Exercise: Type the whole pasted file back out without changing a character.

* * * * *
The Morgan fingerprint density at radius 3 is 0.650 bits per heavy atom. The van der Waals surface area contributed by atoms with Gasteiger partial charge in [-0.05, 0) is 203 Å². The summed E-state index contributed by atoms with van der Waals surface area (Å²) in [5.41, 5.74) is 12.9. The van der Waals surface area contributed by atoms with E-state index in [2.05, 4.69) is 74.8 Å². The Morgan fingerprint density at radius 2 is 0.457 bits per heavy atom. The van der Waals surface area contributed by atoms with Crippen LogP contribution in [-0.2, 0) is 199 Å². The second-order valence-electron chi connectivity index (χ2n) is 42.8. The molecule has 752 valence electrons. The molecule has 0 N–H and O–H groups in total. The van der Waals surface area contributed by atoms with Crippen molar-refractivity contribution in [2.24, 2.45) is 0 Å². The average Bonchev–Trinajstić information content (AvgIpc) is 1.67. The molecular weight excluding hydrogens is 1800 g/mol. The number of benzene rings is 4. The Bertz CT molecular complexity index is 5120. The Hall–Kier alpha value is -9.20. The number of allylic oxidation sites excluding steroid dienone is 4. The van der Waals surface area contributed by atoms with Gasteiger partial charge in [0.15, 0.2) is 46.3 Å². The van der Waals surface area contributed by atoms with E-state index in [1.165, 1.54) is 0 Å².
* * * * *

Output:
The Morgan fingerprint density at radius 3 is 0.650 bits per heavy atom. The van der Waals surface area contributed by atoms with Gasteiger partial charge in [-0.05, 0) is 203 Å². The summed E-state index contributed by atoms with van der Waals surface area (Å²) in [5.41, 5.74) is 12.9. The van der Waals surface area contributed by atoms with E-state index in [2.05, 4.69) is 74.8 Å². The Morgan fingerprint density at radius 2 is 0.457 bits per heavy atom. The van der Waals surface area contributed by atoms with Crippen LogP contribution in [-0.2, 0) is 199 Å². The second-order valence-electron chi connectivity index (χ2n) is 42.8. The molecule has 752 valence electrons. The molecule has 0 N–H and O–H groups in total. The van der Waals surface area contributed by atoms with Crippen molar-refractivity contribution in [2.24, 2.45) is 0 Å². The average Bonchev–Trinajstić information content (AvgIpc) is 1.67. The molecular weight excluding hydrogens is 1800 g/mol. The number of benzene rings is 4. The Bertz CT molecular complexity index is 5120. The Hall–Kier alpha value is -9.20. The number of allylic oxidation sites excluding steroid dienone is 4. The van der Waals surface area contributed by atoms with Gasteiger partial charge in [0.15, 0.2) is 46.3 Å². The van der Waals surface area contributed by atoms with E-state index in [1.165, 1.54) is 0 Å².